Admittedly I wasn't a tech journalist then, so wasn't aware of all the other budget tablets made by Samsung and Amazon at the time, but when you're busy with your parties studies, you don't want to spend ages researching.

But there's another benefit to Apple devices that helped me save more money: thanks to how widespread there are, you can easily pick up peripherals for them for a low cost. I managed to buy a fake-leather cover for the thing for cheap, which also worked as a stand.

I didn't even use an external keyboard, relying on the on-screen one instead - when you're looking to save money on things, you can't afford to be picky.

I spent about £300 (I guess that'd be about $350 in the US, given how Apple prices things) on the tablet and all its accessories - sure, that was a little more than I was hoping to spend, but my tired laptop just couldn't limp on for another year of my degree. So I knew I needed to upgrade.

Amazon Fire HD 10 Plus

(Image credit: Amazon)

And you know what? It worked perfectly. It was fine for doing all my essays and dissertation, I could play music out loud from it at home, I watched movies on it - in fact, I also relied on it for social media, as I didn't own a smartphone at the time (not because it was that far in the past; I just couldn't afford one).

It's not just the iPad

The iPad isn't the only budget productivity device out there, because at uni and since then, I've seen just how versatile tablets can be, even at the budget end.

For example, a friend of mine uses the Amazon Fire HD 10 as his main device. He's got a keyboard folio for it and props it up in coffee shops, proudly using it just as everyone around him uses their fancy iPad Pros.

Sure, it's not got much processing power - but do you know how demanding word processing or script writing apps are? Not very! I think people overestimate how much power the average tablet user needs.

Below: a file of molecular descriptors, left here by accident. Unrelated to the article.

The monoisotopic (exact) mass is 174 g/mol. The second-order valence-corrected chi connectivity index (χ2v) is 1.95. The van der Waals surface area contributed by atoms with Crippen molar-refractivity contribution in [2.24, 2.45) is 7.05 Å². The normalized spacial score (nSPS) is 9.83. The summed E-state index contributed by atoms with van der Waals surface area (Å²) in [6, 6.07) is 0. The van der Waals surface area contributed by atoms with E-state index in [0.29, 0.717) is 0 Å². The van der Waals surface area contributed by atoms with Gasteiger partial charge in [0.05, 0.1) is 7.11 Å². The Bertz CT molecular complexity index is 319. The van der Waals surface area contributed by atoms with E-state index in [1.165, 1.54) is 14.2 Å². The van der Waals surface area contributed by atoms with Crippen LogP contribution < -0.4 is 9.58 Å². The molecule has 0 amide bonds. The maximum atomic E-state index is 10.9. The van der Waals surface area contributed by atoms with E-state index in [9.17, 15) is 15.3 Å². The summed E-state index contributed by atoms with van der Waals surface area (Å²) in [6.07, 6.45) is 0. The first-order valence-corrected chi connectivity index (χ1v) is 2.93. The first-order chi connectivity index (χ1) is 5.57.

Samsung Galaxy A devices are also great, especially if you just need an on-the-go device for note-taking. It's a shame they're not as widely supported by peripherals and accessories as iPads are.

Thanks to this tablet being great as a student, I became convinced that this kind of affordable slate is all someone at college needs. That's why, when I see people recommend super-expensive devices to students, it feels wrong - you don't need to spend more than I did.

Even if you can afford pricey tech, save your money for the great experiences that this time of your life brings, not for some hunk of plastic and metal. Our list of the best cheap tablets will give you our favorite affordable slates.

Tom Bedford

Tom Bedford was deputy phones editor on TechRadar until late 2022, having worked his way up from staff writer. Though he specialized in phones and tablets, he also took on other tech like electric scooters, smartwatches, fitness, mobile gaming and more. He is based in London, UK and now works for the entertainment site What To Watch.

He graduated in American Literature and Creative Writing from the University of East Anglia. Prior to working on TechRadar, he freelanced in tech, gaming and entertainment, and also spent many years working as a mixologist.